So, you’ve all been faithfully following this place in the hope of catching an early glimpse of the greatest T. rex to ever grace a European museum? A preview that shows a tiny bit of the majestic bones? Or maybe a few terse comments on the bones, their preservation or the number of them preserved? Maybe you’ve seen photos on Facebook of some 3D prints of individual skull bones of Tristan?
Well, today I can do a bit better than that. This is exactly the theropod you are looking for!
Well OK, this is a 1:10 scale selective laser sintering copy of the photogrammetric files I made of all the skull bones, with a handful of CT-based files thrown in: the missing bones that were added as hand-crafted models and the bones that do far didn’t work out as photogrammetry. There’s very little CT in this, because the skull is quite complete, and because I’ve gotten quite good at photogrammetry of even the most insidious objects. I’ve had some important help with the latter, too – from Uwe Moldrzyk, the head of the MfN’s exhibition team found out about cylcododecane spray for me (it makes a non-glossy cover and evaporated off, slowly enough for photogrammetry), and especially from Matteo Belevedere, who spent many a day shooting the hell outta Tristan with me. Many thanks to you two! 🙂
In fact, the real skull is even better than this 3D print, because there are two teeth missing in the model that are present as fossils, but weren’t attached to the maxilla when I took the photos that led to this model. So it is now time to get all excited!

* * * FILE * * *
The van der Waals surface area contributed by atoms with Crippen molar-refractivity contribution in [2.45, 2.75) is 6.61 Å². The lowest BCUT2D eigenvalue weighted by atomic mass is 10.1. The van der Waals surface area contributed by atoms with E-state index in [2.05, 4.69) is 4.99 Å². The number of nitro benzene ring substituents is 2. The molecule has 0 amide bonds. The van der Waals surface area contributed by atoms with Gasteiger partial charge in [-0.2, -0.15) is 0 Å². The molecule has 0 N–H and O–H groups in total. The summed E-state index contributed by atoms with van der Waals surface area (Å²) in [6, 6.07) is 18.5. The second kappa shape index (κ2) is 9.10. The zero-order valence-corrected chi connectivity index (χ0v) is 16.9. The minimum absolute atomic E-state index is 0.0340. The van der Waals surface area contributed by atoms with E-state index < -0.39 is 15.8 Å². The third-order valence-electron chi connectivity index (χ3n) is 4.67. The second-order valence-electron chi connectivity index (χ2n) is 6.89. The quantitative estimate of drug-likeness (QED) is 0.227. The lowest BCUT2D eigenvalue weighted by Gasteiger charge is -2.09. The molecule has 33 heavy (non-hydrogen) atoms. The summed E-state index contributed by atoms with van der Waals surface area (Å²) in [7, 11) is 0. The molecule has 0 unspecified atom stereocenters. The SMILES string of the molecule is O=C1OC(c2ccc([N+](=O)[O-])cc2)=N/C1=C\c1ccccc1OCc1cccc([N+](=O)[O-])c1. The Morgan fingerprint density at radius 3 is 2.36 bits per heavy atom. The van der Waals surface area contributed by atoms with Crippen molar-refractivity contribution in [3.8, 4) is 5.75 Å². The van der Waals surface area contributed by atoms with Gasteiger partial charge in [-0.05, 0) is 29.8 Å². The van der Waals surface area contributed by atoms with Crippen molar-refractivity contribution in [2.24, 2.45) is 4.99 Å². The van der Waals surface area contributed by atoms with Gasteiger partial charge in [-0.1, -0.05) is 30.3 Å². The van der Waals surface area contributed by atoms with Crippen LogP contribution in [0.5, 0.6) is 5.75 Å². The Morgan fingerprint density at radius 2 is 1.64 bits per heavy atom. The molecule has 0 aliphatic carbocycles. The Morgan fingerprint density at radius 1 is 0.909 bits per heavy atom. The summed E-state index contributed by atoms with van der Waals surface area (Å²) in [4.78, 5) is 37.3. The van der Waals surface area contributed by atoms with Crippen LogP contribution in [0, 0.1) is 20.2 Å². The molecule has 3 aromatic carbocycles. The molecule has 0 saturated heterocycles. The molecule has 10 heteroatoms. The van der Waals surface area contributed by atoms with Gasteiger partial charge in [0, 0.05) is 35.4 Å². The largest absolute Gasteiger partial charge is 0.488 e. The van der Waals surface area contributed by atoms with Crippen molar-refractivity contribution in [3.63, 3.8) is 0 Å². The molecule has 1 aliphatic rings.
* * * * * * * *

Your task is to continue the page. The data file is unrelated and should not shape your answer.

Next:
I have posted and will post more about the difficulties of photogrammetrizing such difficult objects – black, shiny, and with complex shapes, but obviously there is much more to say about Tristan than just the technical aspects of scanning. How did the skull bones fit together (and how did I mount them)? How complete is the skull, and the postcranium, and in what state are the individual bones? Can’t say much today, but I can promise that my colleague Daniela Schwarz will be very busy producing an anatomical description, and my colleague Oliver Hampe is taking a very close look at a bunch of pathologies.
For now, I’ll end this teaser with a photo that is part of my digitizing effort, in which you can see nicely how the cyclododecan spray helps creating photogrammetrizable surface properties.